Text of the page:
By Don Finley
San Antonio Express-News
October 26, 2011
A new study that included hundreds of San Antonio Hispanics found that that a person’s genes play a strong role in how the immune system responds to 13 common infections.
And while the findings might provide some clues to why some people are better able to resist certain infections and some are more susceptible, the researchers were cautious – saying it’s not yet clear.
The study, led by researchers at the Texas Biomedical Research Institute, measured blood levels of antibodies that target flu, chickenpox, herpes viruses, hepatitis A, Epstein-Barr and several others.
“I think the most significant finding is that with the majority of these pathogens, the antibodies were significantly heritable,” said Rohina Rubicz, lead author of the study and a geneticist at Texas Biomed. “They are under genetic control to some extent. And we found that they were significant for all the 13 pathogens we examined except for two.”
While several studies have looked at how big a role genes play in how people respond to vaccines, few have looked at how they influence the body’s defenses against natural infection – particularly in minority groups, the researchers said.
The blood samples were collected from 1,227 Hispanic volunteers in the San Antonio Family Heart Study, a large, local study looking at the genetics of heart disease. In this case, researchers were looking at the link between inflammation and heart disease, and the 13 infections were chosen because they too might affect the heart.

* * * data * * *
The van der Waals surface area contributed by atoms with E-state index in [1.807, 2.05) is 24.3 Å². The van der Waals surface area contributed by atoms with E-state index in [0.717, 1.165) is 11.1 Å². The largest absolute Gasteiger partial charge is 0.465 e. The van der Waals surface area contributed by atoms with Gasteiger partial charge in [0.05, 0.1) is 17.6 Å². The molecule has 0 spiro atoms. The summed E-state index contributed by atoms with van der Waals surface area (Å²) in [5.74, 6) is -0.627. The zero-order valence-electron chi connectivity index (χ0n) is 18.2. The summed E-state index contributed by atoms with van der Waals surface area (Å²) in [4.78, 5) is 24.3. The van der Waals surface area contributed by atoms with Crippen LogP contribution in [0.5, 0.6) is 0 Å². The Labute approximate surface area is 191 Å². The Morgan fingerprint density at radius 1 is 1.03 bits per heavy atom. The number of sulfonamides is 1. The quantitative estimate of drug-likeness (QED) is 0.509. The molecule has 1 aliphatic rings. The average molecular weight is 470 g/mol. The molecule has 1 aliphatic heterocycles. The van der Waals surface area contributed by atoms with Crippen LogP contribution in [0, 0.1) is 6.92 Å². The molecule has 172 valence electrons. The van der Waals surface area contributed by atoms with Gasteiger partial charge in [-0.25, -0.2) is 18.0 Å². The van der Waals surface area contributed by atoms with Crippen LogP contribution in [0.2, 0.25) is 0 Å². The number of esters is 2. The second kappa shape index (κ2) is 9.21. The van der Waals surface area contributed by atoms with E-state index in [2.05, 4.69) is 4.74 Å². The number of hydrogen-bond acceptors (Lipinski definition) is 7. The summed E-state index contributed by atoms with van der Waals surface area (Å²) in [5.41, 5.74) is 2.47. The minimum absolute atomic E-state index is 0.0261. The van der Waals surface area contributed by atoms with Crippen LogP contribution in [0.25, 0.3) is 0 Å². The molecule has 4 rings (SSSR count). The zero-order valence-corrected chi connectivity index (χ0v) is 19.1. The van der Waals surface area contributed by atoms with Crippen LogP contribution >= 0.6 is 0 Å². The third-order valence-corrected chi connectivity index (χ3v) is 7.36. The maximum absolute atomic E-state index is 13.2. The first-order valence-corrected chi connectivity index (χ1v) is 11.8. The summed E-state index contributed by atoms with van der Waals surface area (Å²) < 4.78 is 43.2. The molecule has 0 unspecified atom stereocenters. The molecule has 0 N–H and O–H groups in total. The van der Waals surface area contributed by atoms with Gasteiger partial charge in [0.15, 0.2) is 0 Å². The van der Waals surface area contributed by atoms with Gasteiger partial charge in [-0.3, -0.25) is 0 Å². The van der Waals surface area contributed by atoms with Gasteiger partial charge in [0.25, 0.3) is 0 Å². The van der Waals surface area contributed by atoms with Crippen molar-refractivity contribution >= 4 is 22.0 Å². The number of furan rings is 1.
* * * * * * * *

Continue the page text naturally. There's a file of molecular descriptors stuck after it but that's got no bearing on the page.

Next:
“Now for most of them the risk has not really been proven per se,” said Harald Göring, a geneticist at Texas Biomed and a co-author of the study. “But there’s been a large number of studies suggesting that atherosclerosis is at its core an inflammatory disorder. So the question that comes up is, what causes this inflammation? Microbes are an obvious potential candidate.”
Because the genetic profiles of the volunteers were documented, the researchers were able to match the levels of specific antibodies to different genetic patterns. The only two that didn’t show a connection were adenovirus 35, which causes respiratory infections and has been linked to obesity; and herpes simplex virus 2, a sexually transmitted infection.
The findings were then confirmed in samples from 648 volunteers of another local genetic study focusing on diabetes and gallbladder disease.
The results were published online earlier this month in the journal Human Heredity.